Sonya Andermahr: So we move to our final question then, which concerns the future of the field. Alan, if you’d like to predict the future for us?
Alan Gibbs: Obviously, it is a difficult question, and impossible really to answer this without just extrapolating from the present. I can see it going two ways. On the one hand, I think there is a lot more flexibility in the concepts of trauma we have seen emerging in the last 5 to 10 years. There are clear signs now that we are moving beyond the narrower and more prescriptive ways of understanding trauma and conceptualizing how trauma is represented or should be represented. Again thinking back to the Zaragoza “Memory Frictions” conference, Robert Eaglestone’s keynote address raised an interesting point. Namely, that the concept of trauma is becoming so wide now, including things like ‘slow violence’, ‘insidious trauma’, that the question needs to be raised as to whether we are actually still talking about something that we can label trauma anymore. His feeling seemed to be that perhaps we should come up with new terms [45
]. My feeling is more that we can still understand these phenomena according to a concept of trauma. But at the same time, I would admit that as its definition stretches, it begins to become less meaningful as a concept. On the other hand, maybe we are reaching a crisis point in considering the very notion of trauma. I am reflecting on an article that was published towards the end of last year, Joshua Pederson’s “Speak Trauma”, which came out in the October 2014 issue of Narrative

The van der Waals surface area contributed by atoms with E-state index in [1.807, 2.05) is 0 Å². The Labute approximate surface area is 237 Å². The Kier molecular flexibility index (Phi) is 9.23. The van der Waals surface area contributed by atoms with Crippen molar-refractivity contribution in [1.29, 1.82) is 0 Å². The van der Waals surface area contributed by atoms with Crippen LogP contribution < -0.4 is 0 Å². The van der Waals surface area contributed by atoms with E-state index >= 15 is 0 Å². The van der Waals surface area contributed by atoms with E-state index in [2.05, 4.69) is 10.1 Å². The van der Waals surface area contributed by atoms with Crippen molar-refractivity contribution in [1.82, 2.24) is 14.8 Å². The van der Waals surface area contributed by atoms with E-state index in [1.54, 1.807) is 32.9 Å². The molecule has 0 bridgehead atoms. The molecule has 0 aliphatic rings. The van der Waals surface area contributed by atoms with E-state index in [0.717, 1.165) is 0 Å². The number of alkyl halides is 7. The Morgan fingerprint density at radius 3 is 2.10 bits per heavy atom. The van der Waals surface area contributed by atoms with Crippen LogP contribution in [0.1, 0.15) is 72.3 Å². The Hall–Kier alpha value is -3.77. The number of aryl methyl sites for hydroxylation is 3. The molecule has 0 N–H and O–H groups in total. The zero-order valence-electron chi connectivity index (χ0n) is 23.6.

]. This presented a serious challenge to some of the most cherished notions of cultural trauma theory. It was very much an attack on some of Cathy Caruth’s work and its basis in neurological research that Pederson was very keen to debunk [47
], connecting with and drawing upon Richard McNally’s criticism of Bessel A. Van der Kolk’s work [49
]. Pederson’s essay challenges this dominant idea that belatedness is necessarily part of trauma, that afterwardness is part of traumatic memory. It also presents a challenge to the idea that traumatic memory is necessarily different, that it is registered differently on the brain to regular memory. Now, this is such a foundation of cultural trauma theory that if, as appears to be the case, there is new research challenging even this, then there is an awful lot that is going to have to be re-thought. Pederson’s article encourages us to recognize the difference between an inability to remember the traumatic memory and an inability or a refusal to narrate it. I think this is an important distinction, one that I have urged in my own work ([5